By Bhagyshree Pancholy
READ IN BENGALI
Assam is a tourist’s dream destination – largely unexplored and filled with scenic destinations. But it has also been stereotyped as a destination to view the Rhinos and tea gardens. There are only a handful of destinations that tourists really know about. It is no surprise then that most of you might never include Sibsagar in your travel itineraries. Known as the “Temple Capital of Assam”, Sibsagar is situated in the picturesque Upper Assam, 360 KM away from Guwahati. Though temples are the prime attraction of Sibsagar, it also offers the travelers a scope to sneak into the marvels of Ahom architecture. Sibsagar was also an important base for the Ahom rulers and has iconic landmarks of 600 years of Ahom rule. What should you explore while in Sibsagar? Let’s see.
A temple dedicated to Lord Shiva, it is situated between Vishnu Dhole and Devi Dhole. One of the tallest temples in the world, it stands at 180 feet and was built by Queen Ambika in 1734. The temple is built on a raised platform and can be viewed from any part of the town. The walls of the temple are decorated with beautiful sculptures and the ambience here is very peaceful. In the same complex, there are two other temples or ‘dhole’ dedicated to Lord Vishnu and Devi. One must pay visit to all three temples for an enriching spiritual experience.
From spirituality you can take a leap to viewing the beauty of nature. Next to the Shiva Dhole is the Sibsagar Tank. Built by Queen Ambika in 1734 and named after her husband, King Shiva Singha, this tank was constructed to ensure regular water supply for the residents. According to popular myths, it is believed that the Queen prayed to God for a steady source of water, and miraculously, the next day this lake appeared. The tank showcases engineering marvels of the Ahom kings as the water level of this tank never drops below the minimum limit, throughout the year. The surroundings of the tank are haven for nature lovers. Especially during winters, one can spot beautiful migratory birds in the lake. Some people visit the tank for a hot cuppa while enjoying the sunset sitting in one the many parks around the tank.
Indian cousin to the famous Italian Colosseum, Ranghar is the pride of Ahom architecture. It was used as an amphitheatre by the Kings who enjoyed watching sports in the arena. Built by King Pramatta Singha, this amphitheater was used to watch several conventional Assamese sports like bird fighting, bull fighting etc. by the royals. It is regarded as the first structure constructed in Asia for a specific purpose and not as a general building. A mixture of sticky varieties of rice, locally called Bora Chaul, was used to build this building. The grains of which can still be seen.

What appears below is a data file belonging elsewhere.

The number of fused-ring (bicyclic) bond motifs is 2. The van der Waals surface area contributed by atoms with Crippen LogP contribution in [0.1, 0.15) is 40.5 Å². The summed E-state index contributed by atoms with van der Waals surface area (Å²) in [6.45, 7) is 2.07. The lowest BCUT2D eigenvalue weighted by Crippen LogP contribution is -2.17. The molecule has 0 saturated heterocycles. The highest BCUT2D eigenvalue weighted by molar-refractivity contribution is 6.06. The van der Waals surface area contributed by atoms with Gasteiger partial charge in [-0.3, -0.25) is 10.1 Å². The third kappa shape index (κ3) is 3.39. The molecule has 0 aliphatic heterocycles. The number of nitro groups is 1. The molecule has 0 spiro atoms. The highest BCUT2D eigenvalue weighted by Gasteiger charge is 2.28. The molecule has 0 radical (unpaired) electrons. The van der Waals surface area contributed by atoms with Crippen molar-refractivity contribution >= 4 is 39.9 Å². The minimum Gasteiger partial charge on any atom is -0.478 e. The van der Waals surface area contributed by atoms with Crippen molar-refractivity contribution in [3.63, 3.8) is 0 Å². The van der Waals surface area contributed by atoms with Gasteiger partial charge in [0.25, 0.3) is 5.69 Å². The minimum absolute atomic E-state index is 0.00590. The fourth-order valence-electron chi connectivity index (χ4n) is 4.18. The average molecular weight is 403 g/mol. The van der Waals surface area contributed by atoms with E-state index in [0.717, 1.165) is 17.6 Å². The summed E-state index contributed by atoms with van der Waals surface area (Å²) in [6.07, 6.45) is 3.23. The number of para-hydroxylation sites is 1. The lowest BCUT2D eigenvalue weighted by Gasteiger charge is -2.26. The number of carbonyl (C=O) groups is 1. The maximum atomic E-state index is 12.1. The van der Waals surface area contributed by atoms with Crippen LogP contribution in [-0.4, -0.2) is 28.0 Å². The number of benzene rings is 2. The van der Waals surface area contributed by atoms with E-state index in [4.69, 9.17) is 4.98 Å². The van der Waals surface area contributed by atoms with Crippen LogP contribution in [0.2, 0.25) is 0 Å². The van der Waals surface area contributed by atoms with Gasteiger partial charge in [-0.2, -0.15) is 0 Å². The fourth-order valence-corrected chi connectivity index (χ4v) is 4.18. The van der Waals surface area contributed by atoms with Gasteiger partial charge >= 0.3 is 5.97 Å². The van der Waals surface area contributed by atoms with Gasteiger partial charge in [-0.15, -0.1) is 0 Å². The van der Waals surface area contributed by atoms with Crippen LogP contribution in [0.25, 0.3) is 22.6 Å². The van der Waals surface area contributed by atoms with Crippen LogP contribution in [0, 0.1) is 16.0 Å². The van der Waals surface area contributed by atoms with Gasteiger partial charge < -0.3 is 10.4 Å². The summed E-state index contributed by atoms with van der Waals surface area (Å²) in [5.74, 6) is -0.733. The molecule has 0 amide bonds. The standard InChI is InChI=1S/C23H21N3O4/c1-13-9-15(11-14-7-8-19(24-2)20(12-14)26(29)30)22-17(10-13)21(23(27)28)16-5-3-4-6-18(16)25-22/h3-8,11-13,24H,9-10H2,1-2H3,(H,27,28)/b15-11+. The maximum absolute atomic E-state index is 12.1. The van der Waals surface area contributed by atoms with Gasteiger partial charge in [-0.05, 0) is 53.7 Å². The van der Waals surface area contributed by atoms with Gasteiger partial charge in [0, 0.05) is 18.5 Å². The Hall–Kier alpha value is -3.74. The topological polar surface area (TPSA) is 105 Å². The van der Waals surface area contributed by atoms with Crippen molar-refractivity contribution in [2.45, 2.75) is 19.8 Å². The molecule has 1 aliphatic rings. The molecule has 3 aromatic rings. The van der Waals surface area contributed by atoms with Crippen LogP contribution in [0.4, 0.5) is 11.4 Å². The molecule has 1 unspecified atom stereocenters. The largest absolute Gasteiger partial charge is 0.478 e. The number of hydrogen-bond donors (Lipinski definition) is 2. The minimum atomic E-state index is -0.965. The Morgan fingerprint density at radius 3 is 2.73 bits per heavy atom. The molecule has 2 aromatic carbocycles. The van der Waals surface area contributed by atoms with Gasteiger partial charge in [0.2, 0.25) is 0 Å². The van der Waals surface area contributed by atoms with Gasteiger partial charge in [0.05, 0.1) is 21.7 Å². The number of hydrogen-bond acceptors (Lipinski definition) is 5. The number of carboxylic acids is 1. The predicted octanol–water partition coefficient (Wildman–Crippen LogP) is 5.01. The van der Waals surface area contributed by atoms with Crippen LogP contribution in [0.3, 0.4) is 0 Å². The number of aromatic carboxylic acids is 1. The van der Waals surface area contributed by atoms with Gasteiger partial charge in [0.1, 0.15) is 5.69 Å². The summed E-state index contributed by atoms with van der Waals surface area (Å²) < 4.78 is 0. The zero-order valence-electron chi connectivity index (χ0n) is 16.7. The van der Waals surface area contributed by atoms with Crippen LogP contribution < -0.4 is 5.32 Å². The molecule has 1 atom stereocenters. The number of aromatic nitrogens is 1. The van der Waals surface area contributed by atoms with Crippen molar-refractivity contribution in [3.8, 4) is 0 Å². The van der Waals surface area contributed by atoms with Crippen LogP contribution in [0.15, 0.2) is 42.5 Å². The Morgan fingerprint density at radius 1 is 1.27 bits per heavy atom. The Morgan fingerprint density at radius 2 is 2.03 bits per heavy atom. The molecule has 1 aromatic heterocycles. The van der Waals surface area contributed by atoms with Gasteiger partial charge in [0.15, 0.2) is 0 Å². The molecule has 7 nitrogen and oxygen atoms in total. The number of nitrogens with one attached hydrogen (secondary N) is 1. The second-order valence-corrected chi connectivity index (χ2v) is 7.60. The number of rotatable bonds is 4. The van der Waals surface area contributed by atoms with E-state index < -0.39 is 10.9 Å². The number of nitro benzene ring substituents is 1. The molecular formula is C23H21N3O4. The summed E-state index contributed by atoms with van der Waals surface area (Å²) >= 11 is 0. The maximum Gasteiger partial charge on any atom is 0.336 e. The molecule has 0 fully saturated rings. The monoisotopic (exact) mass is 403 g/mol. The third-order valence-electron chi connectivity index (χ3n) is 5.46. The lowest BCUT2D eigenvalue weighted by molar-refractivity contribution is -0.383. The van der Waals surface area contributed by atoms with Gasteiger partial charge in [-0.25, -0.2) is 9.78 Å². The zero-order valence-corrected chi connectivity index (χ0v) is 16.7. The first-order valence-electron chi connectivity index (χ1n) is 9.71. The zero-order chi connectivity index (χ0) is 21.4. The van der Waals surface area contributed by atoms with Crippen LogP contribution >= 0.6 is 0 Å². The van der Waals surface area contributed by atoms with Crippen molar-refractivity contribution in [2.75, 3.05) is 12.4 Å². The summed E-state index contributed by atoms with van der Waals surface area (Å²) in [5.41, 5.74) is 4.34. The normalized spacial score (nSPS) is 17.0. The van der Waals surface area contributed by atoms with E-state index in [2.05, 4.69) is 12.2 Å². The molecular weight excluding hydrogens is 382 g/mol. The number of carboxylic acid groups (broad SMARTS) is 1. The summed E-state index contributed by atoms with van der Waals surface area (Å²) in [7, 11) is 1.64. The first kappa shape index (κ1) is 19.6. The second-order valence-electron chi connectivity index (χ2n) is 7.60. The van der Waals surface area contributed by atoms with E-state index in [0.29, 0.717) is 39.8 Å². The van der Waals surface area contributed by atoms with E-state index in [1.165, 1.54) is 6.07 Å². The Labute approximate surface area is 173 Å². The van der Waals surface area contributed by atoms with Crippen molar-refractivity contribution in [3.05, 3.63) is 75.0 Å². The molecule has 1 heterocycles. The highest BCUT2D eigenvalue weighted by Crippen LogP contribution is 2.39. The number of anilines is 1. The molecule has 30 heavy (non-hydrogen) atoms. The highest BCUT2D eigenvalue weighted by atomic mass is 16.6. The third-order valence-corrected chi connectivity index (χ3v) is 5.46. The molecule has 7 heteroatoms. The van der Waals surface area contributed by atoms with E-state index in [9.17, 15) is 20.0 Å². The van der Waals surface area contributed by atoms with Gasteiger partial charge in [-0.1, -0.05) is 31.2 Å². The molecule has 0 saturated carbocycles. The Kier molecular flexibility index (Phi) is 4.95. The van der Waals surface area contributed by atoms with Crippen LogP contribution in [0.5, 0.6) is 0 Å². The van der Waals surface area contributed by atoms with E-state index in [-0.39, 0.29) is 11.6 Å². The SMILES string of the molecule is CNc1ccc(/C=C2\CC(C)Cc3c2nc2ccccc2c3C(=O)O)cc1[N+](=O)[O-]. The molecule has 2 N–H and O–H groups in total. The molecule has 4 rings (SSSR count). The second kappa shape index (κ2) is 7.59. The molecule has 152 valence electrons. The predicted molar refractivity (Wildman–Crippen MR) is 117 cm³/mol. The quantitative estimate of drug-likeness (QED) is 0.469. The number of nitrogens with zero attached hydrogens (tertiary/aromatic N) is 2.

Kareng Ghar is the remains of the royal palace of Ahom kings when Garhgaon was their kingdom’s capital. Garhgoan was the principal seat of the Ahoms for over four centuries. The chronicle sources refer that Suklengmung, the 15th Ahom king established the capital at Garhgoan and constructed a palace with wood and other impermanent material in the year 1540 AD. Later, King Pramatta Singha constructed a brick wall and masonry gateway in the capital complex. The present multi-storied edifice was built by King Rajeswar Singha in 1752 AD. The structural remains in the fortified complex stand as a mute testimony of the Ahom kings of the bygone days. It is rumored that there is a secret passage connecting Kareng Ghar to Taratal, which is several kilometers away and on the other side of the river Dikhow.
Historical documents mention that the city of ‘Rangpur’ was established in 1698 AD by King Rudra Singha. When he established his kingdom, he built a palace made of wood and other locally available materials. And thus came up the Talatal Ghar or abode of the royal family. The royal palace has three storeys above the ground while four storeys are underground. Poor maintenance over the years has resulted in the destruction of wooden construction in the upper storeys and the underground storeys are closed for the tourists. However, one can still see the remaining of the palace and the beautiful gardens around it.
Namdang Stone Bridge
Situated about 12 km from Sibsagar, over the Namdang River, this 300-year-old bridge was made out of a single piece of rock. The Namdang Stone Bridge was built in 1703 by the prominent Ahom Dynasty ruler King Rudra Singha. Sources suggest that the bridge was constructed by the skilled craftsmen of Bengal and brought to the state after completion. The genius of the craftsmen has kept the bridge still in working condition and it is a part of the present day NH-37. This bridge connects Sibsagar, Dibrugarh and Tinsukia to rest of the country.
Situated on the foothills of Nagaland, about 28 km from the town of Sibsagar, Charaideo is a sleepy town with a glorious past. In 1253 AD, Charaideo was built by King Sukapha who was the founder of Ahom Dynasty in Assam. Today, the hillocks are known for housing 42 tombs of the Ahom kings and queens. Excellent craftsmanship and architectural skills of medieval Assam can be seen in the pillars and burial sites strewn over this place.
Nearest railhead: Simalguri (16 km away)
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Amazing historical background. If god willing, i wish to visit these places at first instance. Well done…